Thursday, January 24, 2013

Tonight's Movie: Denver & Rio Grande (1952)

Another day, another Western! I followed up last night's viewing of NIGHT PASSAGE (1957) with DENVER & RIO GRANDE (1952), a Paramount film available on DVD in a nice print from Olive Films.

DENVER & RIO GRANDE is one of three Westerns collaborated on by star Edmond O'Brien and director Byron Haskin which were released in 1951, the others being WARPATH and SILVER CITY. SILVER CITY, like DENVER & RIO GRANDE, is available from Olive Films, while WARPATH can be purchased for streaming from Amazon Instant Video.

DENVER & RIO GRANDE isn't a top-of-the-line Western, but fans of the genre should find it a pleasant time-passer, worthwhile for a good lead actor, beautiful scenery, and well-staged action sequences.

In DENVER & RIO GRANDE O'Brien plays Jim Vesser, who acts as the righthand man for General William Palmer (Dean Jagger) in the construction of the Denver and Rio Grande Railroad line. Sterling Hayden plays McCabe, who constantly tries to sabotage the Denver and Rio Grande in favor of another railroad.

Laura Elliot (later known as Kasey Rogers) plays the General's secretary, who erroneously believes that Vesser killed her brother; she funnels information to McCabe, believing he'll mete out justice to her brother's killer, but is slow to realize she's actually being used to endanger others and take out the entire railroad line.

This 89-minute movie is somewhat slow to get going, but it builds to an exciting conclusion which includes station-by-station gun battles, railroad blockades, and an absolutely spectacular head-on collision of two train engines. In these days of CGI, one really appreciates watching such a stunning action sequence, which was obviously done with real trains in only one take. As the saying goes, it's worth the price of admission.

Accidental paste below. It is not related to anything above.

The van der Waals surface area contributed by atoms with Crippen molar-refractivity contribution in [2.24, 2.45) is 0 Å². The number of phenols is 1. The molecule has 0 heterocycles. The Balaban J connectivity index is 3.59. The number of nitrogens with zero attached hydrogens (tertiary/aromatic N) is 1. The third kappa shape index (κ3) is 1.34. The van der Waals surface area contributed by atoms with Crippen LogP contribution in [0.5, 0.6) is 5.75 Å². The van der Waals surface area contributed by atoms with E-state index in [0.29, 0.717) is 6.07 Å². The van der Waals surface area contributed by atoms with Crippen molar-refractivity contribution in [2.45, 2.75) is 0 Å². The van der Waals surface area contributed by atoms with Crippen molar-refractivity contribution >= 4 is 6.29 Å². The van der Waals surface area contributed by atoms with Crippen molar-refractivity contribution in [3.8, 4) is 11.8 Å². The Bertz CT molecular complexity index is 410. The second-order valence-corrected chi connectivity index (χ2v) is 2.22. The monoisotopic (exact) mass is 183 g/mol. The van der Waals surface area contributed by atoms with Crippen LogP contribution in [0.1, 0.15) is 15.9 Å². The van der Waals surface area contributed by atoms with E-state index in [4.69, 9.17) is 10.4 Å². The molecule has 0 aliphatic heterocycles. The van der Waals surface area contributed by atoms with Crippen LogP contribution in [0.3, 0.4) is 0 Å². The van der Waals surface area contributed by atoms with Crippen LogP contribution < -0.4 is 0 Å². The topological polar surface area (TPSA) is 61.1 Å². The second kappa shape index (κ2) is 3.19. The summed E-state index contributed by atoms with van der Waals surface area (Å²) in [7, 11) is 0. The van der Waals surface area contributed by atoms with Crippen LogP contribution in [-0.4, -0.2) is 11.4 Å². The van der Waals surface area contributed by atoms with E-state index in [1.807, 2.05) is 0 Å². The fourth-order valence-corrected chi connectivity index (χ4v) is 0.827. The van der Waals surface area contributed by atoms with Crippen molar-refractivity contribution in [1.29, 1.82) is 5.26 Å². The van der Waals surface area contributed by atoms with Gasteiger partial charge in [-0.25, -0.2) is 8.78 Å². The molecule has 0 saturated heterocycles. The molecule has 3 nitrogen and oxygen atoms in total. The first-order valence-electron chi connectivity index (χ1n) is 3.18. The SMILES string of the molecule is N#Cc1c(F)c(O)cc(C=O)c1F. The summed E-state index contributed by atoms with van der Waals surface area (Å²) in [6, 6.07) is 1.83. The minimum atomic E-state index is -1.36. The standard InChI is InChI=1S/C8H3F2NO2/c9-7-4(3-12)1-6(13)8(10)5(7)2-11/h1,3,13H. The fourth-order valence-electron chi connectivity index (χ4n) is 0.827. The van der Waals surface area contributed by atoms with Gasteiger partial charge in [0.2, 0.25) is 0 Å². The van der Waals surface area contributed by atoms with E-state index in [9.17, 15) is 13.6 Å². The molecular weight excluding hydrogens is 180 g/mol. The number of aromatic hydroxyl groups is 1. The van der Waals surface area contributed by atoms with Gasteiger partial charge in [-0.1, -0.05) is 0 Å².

The movie's Colorado scenery is gorgeous, with only a couple "exterior" soundstage sequences inserted into the midst of all the excellent location work. The movie was filmed in Technicolor by the great Ray Rennahan, an Oscar winner for GONE WITH THE WIND (1939) and BLOOD AND SAND (1941). The film's beautiful look, with the majority of the scenes taking place in the great outdoors, is a strong factor in its favor.

It's doubtless no secret that I've become quite a fan of Edmond O'Brien in the last year or so, as I've gradually worked my way through a significant number of his films. I really like O'Brien as a Western star and wish he'd made more films in this genre. The unassuming but very entertaining black and white Western COW COUNTRY (1953) was a favorite discovery last year.

Although there's not much depth or backstory to his character, O'Brien has a better part and more screen time than Sterling Hayden, who I've usually liked quite well in Westerns such as ARROW IN THE DUST (1954), TOP GUN (1955), and SHOTGUN (1955). Unfortunately Hayden is pretty much wasted here, with virtually no character motivation, other than greed, and little interesting to do. He simply serves the function of leading his men in attack after attack, only to be beaten back by O'Brien, Jagger, J. Carrol Naish and crew. The scene where karma catches up with Hayden is almost as spectacular as the engines colliding!

Lyle Bettger (NO MAN OF HER OWN) is predictably slimy as Hayden's righthand man. Paul Fix and Zasu Pitts are mildly amusing as a train engineer and camp cook enjoying a tentative courtship. The cast also includes Tom Powers, Robert Barrat, Don Haggerty, and James Burke.

The movie was also released on VHS.


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